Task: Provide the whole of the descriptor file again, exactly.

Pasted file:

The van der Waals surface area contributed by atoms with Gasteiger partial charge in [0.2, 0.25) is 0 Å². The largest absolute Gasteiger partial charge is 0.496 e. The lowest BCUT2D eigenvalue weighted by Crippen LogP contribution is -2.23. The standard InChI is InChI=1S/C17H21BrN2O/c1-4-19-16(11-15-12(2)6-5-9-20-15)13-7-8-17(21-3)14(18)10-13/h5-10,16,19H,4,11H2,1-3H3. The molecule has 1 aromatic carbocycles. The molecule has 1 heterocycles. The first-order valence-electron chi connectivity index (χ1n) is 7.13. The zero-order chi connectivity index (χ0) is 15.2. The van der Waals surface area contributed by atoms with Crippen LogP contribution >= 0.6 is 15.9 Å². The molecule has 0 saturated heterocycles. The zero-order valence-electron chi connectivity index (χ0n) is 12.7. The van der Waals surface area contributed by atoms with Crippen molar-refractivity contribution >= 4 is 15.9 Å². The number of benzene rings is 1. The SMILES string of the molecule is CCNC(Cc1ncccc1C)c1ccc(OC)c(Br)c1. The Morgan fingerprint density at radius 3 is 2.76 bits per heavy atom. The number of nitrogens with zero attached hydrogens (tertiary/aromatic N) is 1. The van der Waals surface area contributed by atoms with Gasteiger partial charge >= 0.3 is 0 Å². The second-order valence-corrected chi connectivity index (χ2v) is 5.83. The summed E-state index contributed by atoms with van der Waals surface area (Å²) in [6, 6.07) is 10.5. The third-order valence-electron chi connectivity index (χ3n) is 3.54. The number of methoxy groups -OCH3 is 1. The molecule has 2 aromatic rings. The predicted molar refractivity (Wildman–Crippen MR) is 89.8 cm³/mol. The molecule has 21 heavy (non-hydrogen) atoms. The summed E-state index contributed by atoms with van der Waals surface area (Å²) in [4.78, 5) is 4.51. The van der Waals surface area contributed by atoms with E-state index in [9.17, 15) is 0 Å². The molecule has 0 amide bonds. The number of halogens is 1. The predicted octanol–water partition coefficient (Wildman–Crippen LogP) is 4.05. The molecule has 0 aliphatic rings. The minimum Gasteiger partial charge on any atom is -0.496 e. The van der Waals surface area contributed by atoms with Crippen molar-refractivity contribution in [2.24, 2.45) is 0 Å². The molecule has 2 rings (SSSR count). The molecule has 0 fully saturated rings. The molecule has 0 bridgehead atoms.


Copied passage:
The van der Waals surface area contributed by atoms with Gasteiger partial charge in [0.2, 0.25) is 0 Å². The largest absolute Gasteiger partial charge is 0.496 e. The lowest BCUT2D eigenvalue weighted by Crippen LogP contribution is -2.23. The standard InChI is InChI=1S/C17H21BrN2O/c1-4-19-16(11-15-12(2)6-5-9-20-15)13-7-8-17(21-3)14(18)10-13/h5-10,16,19H,4,11H2,1-3H3. The molecule has 1 aromatic carbocycles. The molecule has 1 heterocycles. The first-order valence-electron chi connectivity index (χ1n) is 7.13. The zero-order chi connectivity index (χ0) is 15.2. The van der Waals surface area contributed by atoms with Crippen LogP contribution >= 0.6 is 15.9 Å². The molecule has 0 saturated heterocycles. The zero-order valence-electron chi connectivity index (χ0n) is 12.7. The van der Waals surface area contributed by atoms with Crippen molar-refractivity contribution >= 4 is 15.9 Å². The number of benzene rings is 1. The SMILES string of the molecule is CCNC(Cc1ncccc1C)c1ccc(OC)c(Br)c1. The Morgan fingerprint density at radius 3 is 2.76 bits per heavy atom. The number of nitrogens with zero attached hydrogens (tertiary/aromatic N) is 1. The van der Waals surface area contributed by atoms with Gasteiger partial charge >= 0.3 is 0 Å². The second-order valence-corrected chi connectivity index (χ2v) is 5.83. The summed E-state index contributed by atoms with van der Waals surface area (Å²) in [6, 6.07) is 10.5. The third-order valence-electron chi connectivity index (χ3n) is 3.54. The number of methoxy groups -OCH3 is 1. The molecule has 2 aromatic rings. The predicted molar refractivity (Wildman–Crippen MR) is 89.8 cm³/mol. The molecule has 21 heavy (non-hydrogen) atoms. The summed E-state index contributed by atoms with van der Waals surface area (Å²) in [4.78, 5) is 4.51. The van der Waals surface area contributed by atoms with E-state index in [9.17, 15) is 0 Å². The molecule has 0 amide bonds. The number of halogens is 1. The predicted octanol–water partition coefficient (Wildman–Crippen LogP) is 4.05. The molecule has 0 aliphatic rings. The minimum Gasteiger partial charge on any atom is -0.496 e. The van der Waals surface area contributed by atoms with Crippen molar-refractivity contribution in [2.24, 2.45) is 0 Å². The molecule has 2 rings (SSSR count). The molecule has 0 fully saturated rings. The molecule has 0 bridgehead atoms.